Personal Thoughts on a Native Species in Danger

| March 13, 2014


The Bilby, that delightful little marsupial, is rightly seen as an endangered species. Yet, in music, a forgotten professional genre close to extinction may well be the Australian Chief Conductor of a major state symphony orchestra.

Why, with six largely publicly-funded capital city symphony orchestras, have only two Australian-born and -based conductors, viz. Stuart Challender, and the author, held Chief Conductor posts during the past 40 years? Challender headed the Sydney Symphony Orchestra for four years. A decade or so earlier, I was with the Queensland Symphony Orchestra for five, and before retirement, also had a lengthy presence with the others. Each of us had overseas experience with various leading orchestras; so, my question remains: why today is there no Australian Chief Conductor heading a Symphony Australia orchestra?

I have never had a personal issue with music being a global market, or the need for a mainly Australian-based conductor to find ways of circumventing that other fact of life, the Australian cultural cringe. However, the ongoing Aussie Chief Conductor void referred to seems more out of step than ever. After all, Australians have long held directional appointments in other exacting branches of the performing arts – ballet, theatre, television, films – both here and abroad. What’s more, male and female Australian-born conductors continue to work in responsible, and often high level overseas posts, accumulating ever more accolades in the process. Yet, the exposure for young resident maestri here seems often restricted to periodic ‘gigs’ of popular content, or peripheral, rather than prestige, concerts. When, for example, was the last time you heard an up-and-coming resident Aussie maestro conduct a Mahler or Elgar Symphony in a mainstream subscription concert in Sydney’s Opera House?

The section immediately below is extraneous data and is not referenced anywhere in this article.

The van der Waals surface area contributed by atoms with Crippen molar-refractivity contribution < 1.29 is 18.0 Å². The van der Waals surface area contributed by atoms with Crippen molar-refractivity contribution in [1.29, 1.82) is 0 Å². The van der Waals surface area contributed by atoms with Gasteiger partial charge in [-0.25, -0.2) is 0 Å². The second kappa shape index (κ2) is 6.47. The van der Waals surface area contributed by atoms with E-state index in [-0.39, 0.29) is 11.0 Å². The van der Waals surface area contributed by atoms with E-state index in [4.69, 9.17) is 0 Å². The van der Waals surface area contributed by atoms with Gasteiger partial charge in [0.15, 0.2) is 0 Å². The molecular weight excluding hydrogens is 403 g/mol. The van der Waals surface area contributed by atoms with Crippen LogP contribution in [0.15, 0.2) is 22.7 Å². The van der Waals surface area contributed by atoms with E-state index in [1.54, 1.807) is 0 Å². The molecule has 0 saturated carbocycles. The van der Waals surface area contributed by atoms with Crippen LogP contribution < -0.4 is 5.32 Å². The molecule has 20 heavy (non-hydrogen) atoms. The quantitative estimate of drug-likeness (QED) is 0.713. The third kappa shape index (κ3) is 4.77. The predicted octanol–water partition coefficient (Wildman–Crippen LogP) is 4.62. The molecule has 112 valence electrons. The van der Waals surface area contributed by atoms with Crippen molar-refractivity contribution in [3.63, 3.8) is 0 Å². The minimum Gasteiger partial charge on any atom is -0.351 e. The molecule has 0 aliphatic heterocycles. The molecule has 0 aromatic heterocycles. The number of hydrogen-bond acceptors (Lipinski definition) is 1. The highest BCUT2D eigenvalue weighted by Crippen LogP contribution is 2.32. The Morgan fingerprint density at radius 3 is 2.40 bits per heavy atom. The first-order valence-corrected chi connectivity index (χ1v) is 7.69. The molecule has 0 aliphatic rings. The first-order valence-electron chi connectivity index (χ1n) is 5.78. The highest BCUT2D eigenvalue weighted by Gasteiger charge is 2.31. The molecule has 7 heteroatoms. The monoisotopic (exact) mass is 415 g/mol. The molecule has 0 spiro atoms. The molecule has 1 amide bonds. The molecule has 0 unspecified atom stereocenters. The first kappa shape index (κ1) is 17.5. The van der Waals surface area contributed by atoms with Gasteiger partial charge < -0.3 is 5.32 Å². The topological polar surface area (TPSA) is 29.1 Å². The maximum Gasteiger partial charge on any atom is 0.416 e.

Whilst conductor training schemes have existed here for years, most have been more passive than active. The difference is that my own ‘training’ year was the reverse! Armed with an unswerving desire to conduct, and some professional musical experience, I was given a sink or swim chance, virtually on spec, to conduct ongoing scheduled productions by the then Australian Elizabethan Theatre Trust Opera Company and the Australian Ballet. Then, with over 100 such performances under my belt, I re-joined the ABC a year on, for further ‘hands-on’ work in what was a new position in Adelaide. From day one, this required the continuing production of broadcasts, recordings and concerts of professional standard. In other words, the doing factor was the essence, as it was with the similar system within the BBC that spawned such notables as (Sir) Colin Davis and Christopher Seaman.

Little wonder, this post was hotly contested, for, as mentioned, there is no better way of honing a conductor’s potential than by ‘doing it’. This was, in my view, REAL training and it laid a strong foundation for the future.If mistakes occurred under such ‘spotlight’ conditions, one quickly learned to avoid further such errors. Unexpected emergencies that required my saving situations, such as when a ‘big name’ failed to show or other similarly challenging events, provided opportunities again to prove one’s mettle. It should be remembered too, that whilst players can take their instrument home for practice, a conductor cannot do so, yet needs a regular means to improve technical facility. Bluntly put: two or three gigs every summer doth not a conductor make!

Providing the fullest opportunities for local conductors can be less than easy, but the constant importation of foreign conductors should not, in itself, be the solution. Indeed, as Sir Thomas Beecham once said: Why must we have all these third-rate foreign conductors around, when we have many second-rate ones of our own? Orchestra entrepreneurs and executives need to be astute judges of talent but, at the same time, they – and also their players- should focus on Music’s broadest longer-term development. Gambles are occasionally inevitable so that promising younger conductors can flower to the fullest. Perhaps this is something many of us should ponder as young Australian conductors need greater opportunities.

Patrick Thomas
Wahroonga, NSW

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